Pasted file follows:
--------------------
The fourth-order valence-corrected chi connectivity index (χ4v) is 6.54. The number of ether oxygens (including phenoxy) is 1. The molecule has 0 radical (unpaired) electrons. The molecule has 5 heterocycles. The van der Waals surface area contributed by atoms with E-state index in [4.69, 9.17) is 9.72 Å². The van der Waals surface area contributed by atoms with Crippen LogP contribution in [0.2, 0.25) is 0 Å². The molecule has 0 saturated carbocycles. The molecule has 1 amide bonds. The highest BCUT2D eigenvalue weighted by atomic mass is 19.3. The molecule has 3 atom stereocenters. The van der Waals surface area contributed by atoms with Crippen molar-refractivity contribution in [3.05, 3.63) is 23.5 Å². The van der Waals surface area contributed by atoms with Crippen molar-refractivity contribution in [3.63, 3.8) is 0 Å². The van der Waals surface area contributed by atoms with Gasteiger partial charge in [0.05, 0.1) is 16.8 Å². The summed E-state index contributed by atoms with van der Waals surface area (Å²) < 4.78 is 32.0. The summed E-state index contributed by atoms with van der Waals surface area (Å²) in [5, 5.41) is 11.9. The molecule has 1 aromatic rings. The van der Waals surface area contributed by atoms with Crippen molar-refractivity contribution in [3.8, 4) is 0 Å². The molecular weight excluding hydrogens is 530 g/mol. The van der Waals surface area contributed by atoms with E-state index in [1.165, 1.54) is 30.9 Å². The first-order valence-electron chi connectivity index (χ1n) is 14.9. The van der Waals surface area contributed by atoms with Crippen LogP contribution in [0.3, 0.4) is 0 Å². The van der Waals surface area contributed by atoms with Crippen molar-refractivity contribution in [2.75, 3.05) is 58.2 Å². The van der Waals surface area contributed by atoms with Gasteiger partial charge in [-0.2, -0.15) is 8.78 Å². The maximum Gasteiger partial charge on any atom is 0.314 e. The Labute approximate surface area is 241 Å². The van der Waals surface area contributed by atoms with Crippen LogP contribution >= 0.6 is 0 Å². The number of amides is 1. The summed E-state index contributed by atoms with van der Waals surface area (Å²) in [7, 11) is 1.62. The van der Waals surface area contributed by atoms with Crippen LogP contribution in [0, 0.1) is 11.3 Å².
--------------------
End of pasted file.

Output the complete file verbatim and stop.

The fourth-order valence-corrected chi connectivity index (χ4v) is 6.54. The number of ether oxygens (including phenoxy) is 1. The molecule has 0 radical (unpaired) electrons. The molecule has 5 heterocycles. The van der Waals surface area contributed by atoms with E-state index in [4.69, 9.17) is 9.72 Å². The van der Waals surface area contributed by atoms with Crippen LogP contribution in [0.2, 0.25) is 0 Å². The molecule has 0 saturated carbocycles. The molecule has 1 amide bonds. The highest BCUT2D eigenvalue weighted by atomic mass is 19.3. The molecule has 3 atom stereocenters. The van der Waals surface area contributed by atoms with Crippen molar-refractivity contribution in [3.05, 3.63) is 23.5 Å². The van der Waals surface area contributed by atoms with Crippen molar-refractivity contribution in [3.63, 3.8) is 0 Å². The van der Waals surface area contributed by atoms with Gasteiger partial charge in [0.05, 0.1) is 16.8 Å². The summed E-state index contributed by atoms with van der Waals surface area (Å²) < 4.78 is 32.0. The summed E-state index contributed by atoms with van der Waals surface area (Å²) in [5, 5.41) is 11.9. The molecule has 1 aromatic rings. The van der Waals surface area contributed by atoms with Crippen molar-refractivity contribution in [3.8, 4) is 0 Å². The molecular weight excluding hydrogens is 530 g/mol. The van der Waals surface area contributed by atoms with E-state index in [1.165, 1.54) is 30.9 Å². The first-order valence-electron chi connectivity index (χ1n) is 14.9. The van der Waals surface area contributed by atoms with Crippen LogP contribution in [0.3, 0.4) is 0 Å². The van der Waals surface area contributed by atoms with Crippen molar-refractivity contribution in [2.75, 3.05) is 58.2 Å². The van der Waals surface area contributed by atoms with Gasteiger partial charge in [-0.2, -0.15) is 8.78 Å². The maximum Gasteiger partial charge on any atom is 0.314 e. The Labute approximate surface area is 241 Å². The van der Waals surface area contributed by atoms with Crippen LogP contribution >= 0.6 is 0 Å². The number of amides is 1. The summed E-state index contributed by atoms with van der Waals surface area (Å²) in [7, 11) is 1.62. The van der Waals surface area contributed by atoms with Crippen LogP contribution in [0, 0.1) is 11.3 Å².